_
_
_
_
_

How to get over a breakup, according to the most monogamous animal

An experiment with prairie voles — small, fluffy rodents — explains how reuniting with an old partner generates a rush of dopamine that declines as time passes

Topillos de las praderas
Some prairie voles in the wild.sandra standbridge (Getty Images)

At best, it offers clues on how to get over a breakup. At worst, it’s a small metaphor about love and oblivion. A study conducted with prairie voles — small, fluffy rodents — has shown that these creatures experience an explosion of dopamine (the pleasure hormone) when they’re reunited with their partner. However, after a period of separation, the effect diminishes. In short, over time, mice get over their ex. But they never forget them.

“We know that they remember their partner, even after not seeing them for four weeks,” explains Zoe Donaldson, a behavioral neuroscientist at the University of Colorado Boulder and lead author of the study. The newly-single prairie vole behaves as if they know their partner, but their reaction — at a neuronal level — isn’t the same. After a month of no contact, they don’t feel the same urge to mate or snuggle. It’s a considerably long period of time, considering that their life expectancy is only about two years. “This is similar to what happens to us humans: we don’t forget those we love after they’re gone, although what they mean to us — their place in our daily lives — has to be relocated.”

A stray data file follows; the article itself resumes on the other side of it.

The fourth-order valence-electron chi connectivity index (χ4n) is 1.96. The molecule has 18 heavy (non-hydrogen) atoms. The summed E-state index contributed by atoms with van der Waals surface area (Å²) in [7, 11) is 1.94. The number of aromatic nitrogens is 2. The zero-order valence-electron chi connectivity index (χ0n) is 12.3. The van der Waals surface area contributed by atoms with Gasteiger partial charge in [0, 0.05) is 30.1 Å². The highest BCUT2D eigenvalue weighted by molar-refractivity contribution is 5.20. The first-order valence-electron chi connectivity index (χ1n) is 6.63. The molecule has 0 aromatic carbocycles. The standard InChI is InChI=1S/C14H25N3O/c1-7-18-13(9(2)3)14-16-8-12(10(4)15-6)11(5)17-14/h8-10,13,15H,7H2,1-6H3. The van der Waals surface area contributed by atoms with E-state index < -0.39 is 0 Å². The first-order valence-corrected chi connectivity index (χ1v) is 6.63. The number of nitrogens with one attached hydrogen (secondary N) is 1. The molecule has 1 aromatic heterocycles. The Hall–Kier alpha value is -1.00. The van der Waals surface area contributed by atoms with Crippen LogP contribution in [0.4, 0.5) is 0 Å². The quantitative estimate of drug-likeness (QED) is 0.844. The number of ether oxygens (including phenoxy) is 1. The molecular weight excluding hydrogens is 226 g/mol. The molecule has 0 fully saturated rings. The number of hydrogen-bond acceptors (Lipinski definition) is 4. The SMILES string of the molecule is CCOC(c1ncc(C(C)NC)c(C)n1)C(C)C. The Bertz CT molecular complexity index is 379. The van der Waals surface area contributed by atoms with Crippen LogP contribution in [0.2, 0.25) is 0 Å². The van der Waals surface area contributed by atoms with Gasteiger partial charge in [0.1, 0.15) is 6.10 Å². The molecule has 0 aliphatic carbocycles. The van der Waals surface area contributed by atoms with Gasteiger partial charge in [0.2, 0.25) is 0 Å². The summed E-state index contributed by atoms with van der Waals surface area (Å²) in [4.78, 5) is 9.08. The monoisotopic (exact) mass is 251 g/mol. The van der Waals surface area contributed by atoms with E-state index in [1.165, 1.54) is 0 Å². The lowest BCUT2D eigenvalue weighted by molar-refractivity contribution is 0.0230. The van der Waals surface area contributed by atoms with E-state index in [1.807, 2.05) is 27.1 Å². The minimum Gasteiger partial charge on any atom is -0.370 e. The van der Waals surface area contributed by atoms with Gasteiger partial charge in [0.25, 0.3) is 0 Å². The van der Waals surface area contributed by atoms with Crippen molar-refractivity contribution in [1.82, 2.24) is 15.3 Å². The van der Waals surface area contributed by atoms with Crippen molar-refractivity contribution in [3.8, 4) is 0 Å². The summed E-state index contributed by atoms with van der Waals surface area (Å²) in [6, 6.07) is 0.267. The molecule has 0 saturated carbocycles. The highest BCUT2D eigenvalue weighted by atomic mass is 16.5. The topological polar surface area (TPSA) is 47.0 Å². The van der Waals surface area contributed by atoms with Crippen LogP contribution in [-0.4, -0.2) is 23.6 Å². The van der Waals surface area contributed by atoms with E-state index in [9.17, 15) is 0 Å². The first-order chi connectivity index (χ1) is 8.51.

The behavior of prairie voles (Microtus ochrogaster) began to attract scientific attention in the 1970s, when, in an experiment at the University of Illinois, researchers saw that there was a species of mouse that fell into traps two at a time. They were coupling up. It was then discovered that this species maintains monogamous and exclusive relationships throughout its life, unlike its relatives (the prairie dogs).

It’s estimated that only 3% of mammals are monogamous. Hence, since the 1970s, this small rodent has become the unit of measurement of love in science. In various studies, it has been proven that these animals share the care of their offspring and that they feel empathy towards their partner. They get stressed when their partner gets stressed and try to cheer them up with physical contact. Many — after being widowed — remain alone until their death.

Most of the analyses carried out until now had focused on the initial phase of falling in love, which has been reflected not only by cinema, but by science. “Let’s say it’s the most fun part of researching hedonic infatuation,” Dr. Donaldson concedes. But her study — published last month in the journal Current Biology — stands out for having analyzed stable love and how it erodes over time and distance.